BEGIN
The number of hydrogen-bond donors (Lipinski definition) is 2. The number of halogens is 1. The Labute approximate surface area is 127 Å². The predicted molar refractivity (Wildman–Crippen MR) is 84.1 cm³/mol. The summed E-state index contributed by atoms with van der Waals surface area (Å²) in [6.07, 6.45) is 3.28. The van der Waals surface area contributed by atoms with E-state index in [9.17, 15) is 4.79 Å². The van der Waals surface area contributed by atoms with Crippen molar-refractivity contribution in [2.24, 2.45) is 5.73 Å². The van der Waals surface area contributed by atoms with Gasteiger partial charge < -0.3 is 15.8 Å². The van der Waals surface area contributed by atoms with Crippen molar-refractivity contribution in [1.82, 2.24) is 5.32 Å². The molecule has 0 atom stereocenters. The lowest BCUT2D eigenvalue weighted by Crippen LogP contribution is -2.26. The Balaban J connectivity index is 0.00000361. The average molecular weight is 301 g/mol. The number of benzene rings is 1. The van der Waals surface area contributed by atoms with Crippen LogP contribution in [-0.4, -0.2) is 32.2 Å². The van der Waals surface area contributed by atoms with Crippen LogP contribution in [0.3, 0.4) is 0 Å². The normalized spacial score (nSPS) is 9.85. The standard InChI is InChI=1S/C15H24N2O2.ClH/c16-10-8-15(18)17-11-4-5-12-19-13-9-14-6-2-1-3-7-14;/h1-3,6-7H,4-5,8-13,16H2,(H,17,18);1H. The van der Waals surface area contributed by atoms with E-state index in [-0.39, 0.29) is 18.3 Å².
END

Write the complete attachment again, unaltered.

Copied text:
The number of hydrogen-bond donors (Lipinski definition) is 2. The number of halogens is 1. The Labute approximate surface area is 127 Å². The predicted molar refractivity (Wildman–Crippen MR) is 84.1 cm³/mol. The summed E-state index contributed by atoms with van der Waals surface area (Å²) in [6.07, 6.45) is 3.28. The van der Waals surface area contributed by atoms with E-state index in [9.17, 15) is 4.79 Å². The van der Waals surface area contributed by atoms with Crippen molar-refractivity contribution in [2.24, 2.45) is 5.73 Å². The van der Waals surface area contributed by atoms with Gasteiger partial charge < -0.3 is 15.8 Å². The van der Waals surface area contributed by atoms with Crippen molar-refractivity contribution in [1.82, 2.24) is 5.32 Å². The molecule has 0 atom stereocenters. The lowest BCUT2D eigenvalue weighted by Crippen LogP contribution is -2.26. The Balaban J connectivity index is 0.00000361. The average molecular weight is 301 g/mol. The number of benzene rings is 1. The van der Waals surface area contributed by atoms with Crippen LogP contribution in [-0.4, -0.2) is 32.2 Å². The van der Waals surface area contributed by atoms with Crippen LogP contribution in [0.3, 0.4) is 0 Å². The normalized spacial score (nSPS) is 9.85. The standard InChI is InChI=1S/C15H24N2O2.ClH/c16-10-8-15(18)17-11-4-5-12-19-13-9-14-6-2-1-3-7-14;/h1-3,6-7H,4-5,8-13,16H2,(H,17,18);1H. The van der Waals surface area contributed by atoms with E-state index in [-0.39, 0.29) is 18.3 Å².